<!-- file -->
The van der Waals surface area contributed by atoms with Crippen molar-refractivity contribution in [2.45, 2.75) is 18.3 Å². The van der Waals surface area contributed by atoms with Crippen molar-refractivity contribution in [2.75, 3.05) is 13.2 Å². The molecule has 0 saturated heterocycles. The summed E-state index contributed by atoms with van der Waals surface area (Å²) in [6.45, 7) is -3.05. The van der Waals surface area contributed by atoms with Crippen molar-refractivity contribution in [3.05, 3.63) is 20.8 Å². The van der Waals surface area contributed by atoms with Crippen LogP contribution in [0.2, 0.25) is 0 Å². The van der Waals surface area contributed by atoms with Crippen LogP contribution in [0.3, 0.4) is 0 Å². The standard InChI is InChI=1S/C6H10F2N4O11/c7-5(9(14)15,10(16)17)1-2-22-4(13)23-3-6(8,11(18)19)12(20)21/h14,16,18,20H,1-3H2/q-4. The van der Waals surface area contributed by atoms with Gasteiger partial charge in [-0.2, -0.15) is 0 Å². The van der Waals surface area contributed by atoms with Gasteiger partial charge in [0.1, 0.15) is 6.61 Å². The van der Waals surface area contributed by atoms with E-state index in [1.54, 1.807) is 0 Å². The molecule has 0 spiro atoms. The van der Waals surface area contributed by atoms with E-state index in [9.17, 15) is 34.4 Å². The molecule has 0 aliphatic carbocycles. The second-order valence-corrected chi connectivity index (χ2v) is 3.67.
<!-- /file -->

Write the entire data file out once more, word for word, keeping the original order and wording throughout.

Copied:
The van der Waals surface area contributed by atoms with Crippen molar-refractivity contribution in [2.45, 2.75) is 18.3 Å². The van der Waals surface area contributed by atoms with Crippen molar-refractivity contribution in [2.75, 3.05) is 13.2 Å². The molecule has 0 saturated heterocycles. The summed E-state index contributed by atoms with van der Waals surface area (Å²) in [6.45, 7) is -3.05. The van der Waals surface area contributed by atoms with Crippen molar-refractivity contribution in [3.05, 3.63) is 20.8 Å². The van der Waals surface area contributed by atoms with Crippen LogP contribution in [0.2, 0.25) is 0 Å². The van der Waals surface area contributed by atoms with Crippen LogP contribution in [0.3, 0.4) is 0 Å². The standard InChI is InChI=1S/C6H10F2N4O11/c7-5(9(14)15,10(16)17)1-2-22-4(13)23-3-6(8,11(18)19)12(20)21/h14,16,18,20H,1-3H2/q-4. The van der Waals surface area contributed by atoms with Gasteiger partial charge in [-0.2, -0.15) is 0 Å². The van der Waals surface area contributed by atoms with Gasteiger partial charge in [0.1, 0.15) is 6.61 Å². The van der Waals surface area contributed by atoms with E-state index in [1.54, 1.807) is 0 Å². The molecule has 0 spiro atoms. The van der Waals surface area contributed by atoms with E-state index in [9.17, 15) is 34.4 Å². The molecule has 0 aliphatic carbocycles. The second-order valence-corrected chi connectivity index (χ2v) is 3.67.